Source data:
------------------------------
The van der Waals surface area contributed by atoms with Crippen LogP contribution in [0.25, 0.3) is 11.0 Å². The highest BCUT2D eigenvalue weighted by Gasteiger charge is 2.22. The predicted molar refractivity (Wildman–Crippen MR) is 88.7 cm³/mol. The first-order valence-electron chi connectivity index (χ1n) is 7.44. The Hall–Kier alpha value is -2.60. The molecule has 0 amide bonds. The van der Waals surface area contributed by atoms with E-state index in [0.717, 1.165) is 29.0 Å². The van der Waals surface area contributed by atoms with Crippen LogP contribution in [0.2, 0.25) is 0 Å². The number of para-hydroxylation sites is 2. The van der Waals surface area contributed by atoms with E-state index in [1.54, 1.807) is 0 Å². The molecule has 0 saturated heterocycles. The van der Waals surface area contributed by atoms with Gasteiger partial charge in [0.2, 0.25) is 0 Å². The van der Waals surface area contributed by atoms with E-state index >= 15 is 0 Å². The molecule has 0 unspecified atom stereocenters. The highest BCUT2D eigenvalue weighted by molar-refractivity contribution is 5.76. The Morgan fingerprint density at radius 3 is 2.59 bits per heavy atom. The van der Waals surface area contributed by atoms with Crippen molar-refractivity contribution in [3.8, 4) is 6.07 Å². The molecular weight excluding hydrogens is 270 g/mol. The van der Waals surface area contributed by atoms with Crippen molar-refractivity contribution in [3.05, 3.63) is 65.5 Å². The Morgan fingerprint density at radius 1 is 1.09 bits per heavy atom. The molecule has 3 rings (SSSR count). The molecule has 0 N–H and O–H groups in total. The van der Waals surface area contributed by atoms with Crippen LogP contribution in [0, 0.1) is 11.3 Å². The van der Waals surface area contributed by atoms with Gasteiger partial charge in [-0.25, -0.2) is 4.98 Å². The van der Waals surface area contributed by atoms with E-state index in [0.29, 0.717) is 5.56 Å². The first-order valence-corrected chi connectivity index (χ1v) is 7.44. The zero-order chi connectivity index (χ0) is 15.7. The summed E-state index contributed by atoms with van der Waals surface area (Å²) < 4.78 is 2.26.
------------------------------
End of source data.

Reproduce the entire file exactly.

The van der Waals surface area contributed by atoms with Crippen LogP contribution in [0.25, 0.3) is 11.0 Å². The highest BCUT2D eigenvalue weighted by Gasteiger charge is 2.22. The predicted molar refractivity (Wildman–Crippen MR) is 88.7 cm³/mol. The first-order valence-electron chi connectivity index (χ1n) is 7.44. The Hall–Kier alpha value is -2.60. The molecule has 0 amide bonds. The van der Waals surface area contributed by atoms with E-state index in [0.717, 1.165) is 29.0 Å². The van der Waals surface area contributed by atoms with Crippen LogP contribution in [0.2, 0.25) is 0 Å². The number of para-hydroxylation sites is 2. The van der Waals surface area contributed by atoms with E-state index in [1.54, 1.807) is 0 Å². The molecule has 0 saturated heterocycles. The van der Waals surface area contributed by atoms with Gasteiger partial charge in [0.2, 0.25) is 0 Å². The van der Waals surface area contributed by atoms with E-state index >= 15 is 0 Å². The molecule has 0 unspecified atom stereocenters. The highest BCUT2D eigenvalue weighted by molar-refractivity contribution is 5.76. The Morgan fingerprint density at radius 3 is 2.59 bits per heavy atom. The van der Waals surface area contributed by atoms with Crippen molar-refractivity contribution in [3.8, 4) is 6.07 Å². The molecular weight excluding hydrogens is 270 g/mol. The van der Waals surface area contributed by atoms with Crippen molar-refractivity contribution in [3.05, 3.63) is 65.5 Å². The Morgan fingerprint density at radius 1 is 1.09 bits per heavy atom. The molecule has 3 rings (SSSR count). The molecule has 0 N–H and O–H groups in total. The van der Waals surface area contributed by atoms with Crippen LogP contribution in [0, 0.1) is 11.3 Å². The van der Waals surface area contributed by atoms with Gasteiger partial charge in [-0.25, -0.2) is 4.98 Å². The van der Waals surface area contributed by atoms with E-state index in [0.29, 0.717) is 5.56 Å². The first-order valence-corrected chi connectivity index (χ1v) is 7.44. The zero-order chi connectivity index (χ0) is 15.7. The summed E-state index contributed by atoms with van der Waals surface area (Å²) < 4.78 is 2.26.